Governor Arnold Schwarzenegger had a message for local government in his press conference after the legislature passed a revised budget that closed a $24 billion gap partly by borrowing city and county property taxes.

“We talked to small mayors, we talked to the mayors of larger cities and we made it very clear that we will do everything we can to make this as painless for them as possible.”

The salve included in the budget bill is language that allows local governments to sell bonds against the state’s promise to repay the $1.9 billion by 2013.

A similar “securitization” occurred in 2005 when the state borrowed a portion of the Vehicle License Fee revenues. A California Statewide Communities Development Authority Joint Powers Authority (JPA) sold the joint bond to ad the repayment to participating cities and counties.

How painless this “securitization” will be this time around depends on a number of factors, including whether rating agencies approve of some of the gimmicks such as moving the final payday of the year one day to count it in the next fiscal year.

Chris McKenzie, executive director of the League of California Cities, which is working with the California State Association of Counties and the state to sell the repayment commitment, warned that the state’s standing in the eyes of Wall Street could have a grave impact on the price of the loan.

Treasurer Bill Lockyer called the budget “a big step forward” but said it was too early to assess the effect of the budget deal on cash borrowing.

Although language in ABX4 15 states that the state will pay all interest and bond issuance costs, it caps that amount at 8 percent.

The plan is pretty straightforward, but this kind of thing is rare and it depends on investors being comfortable with the plan,” McKenzie said. “The biggest unknown is the state of the state’s bond rating.”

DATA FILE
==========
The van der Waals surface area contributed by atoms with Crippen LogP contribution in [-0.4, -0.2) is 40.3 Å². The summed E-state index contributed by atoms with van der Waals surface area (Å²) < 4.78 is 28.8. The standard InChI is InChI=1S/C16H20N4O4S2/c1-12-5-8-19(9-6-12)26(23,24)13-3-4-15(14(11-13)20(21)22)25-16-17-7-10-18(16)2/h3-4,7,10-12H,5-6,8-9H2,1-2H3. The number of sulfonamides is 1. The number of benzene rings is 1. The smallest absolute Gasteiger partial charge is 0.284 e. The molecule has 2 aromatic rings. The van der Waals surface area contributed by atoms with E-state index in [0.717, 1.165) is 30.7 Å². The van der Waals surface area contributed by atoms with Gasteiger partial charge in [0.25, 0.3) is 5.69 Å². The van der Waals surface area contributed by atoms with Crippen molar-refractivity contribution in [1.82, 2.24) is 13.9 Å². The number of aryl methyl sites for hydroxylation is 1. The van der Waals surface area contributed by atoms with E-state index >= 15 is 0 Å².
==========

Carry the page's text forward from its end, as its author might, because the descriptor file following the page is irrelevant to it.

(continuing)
In July all three major ratings agencies downgraded the state’s standing because it had not yet come up with a budget. Standard & Poor’s rates California A, the sixth highest of 10 investment levels.

Moody’s cut California’s bond rating two steps to Baa1, three ranks above speculative grade.

After the budget passed at the end of the month, Emily Raimes, Moody’s vice president and senior analyst, was quoted as saying that the plan adopted may stop the state’s credit rating from dropping further, but added that the deficit closure “was achieved through a combination of cuts, raids on local funds, accounting maneuvers, and one-time revenues that leave the state poorly positioned for budgetary balance in future years.”

Fitch Ratings ranked California debt to BBB, or two levels above high-yield, high-risk status. “When the cash-flow numbers are available, we will take a good hard look at it,” Fitch Managing Director Richard Raphael told Bloomburg.

The good news is that it has been made a high priority commitment right behind schools and bond repayment. “If that adds up to $50 million of the state’s budget, then we are the $50 million and first dollar paid.”

That means that even if the state’s finances overall are not considered positive, the odds of repaying this obligation are good.

McKenzie is also looking for clean-up amendments when the legislature returns from recess that will help local governments recoup their losses.

McKenzie would like to see the 8 percent cap taken out and more flexibility in structuring the bond given so the issuers can get the best deaql depending on the bond climate on that day.

Also, one of the left-over clauses from when the state was considering borrowing against an expanded redevelopment district program, makes it sound like the sale could be delayed until next year.

“I don’t think that was the intent,” McKenzie said.

“Quite a few details still need to be filled in,” McKenzie said. “If that is taken care of, it’s feasible that this could be done in four months and theoretically in place before the December 10 property tax distribution.”

That would make the “loan” almost seamless to cities and counties that decide to participate.

Those who don’t need the funds for four years can wait until the state repays and receive up to 6 percent interest.

“It has to work,” McKenzie said. “If it doesn’t then for cities, it will mean cutting police and fire protection because that is the bulk of our budgets.”

JT Long can be reached at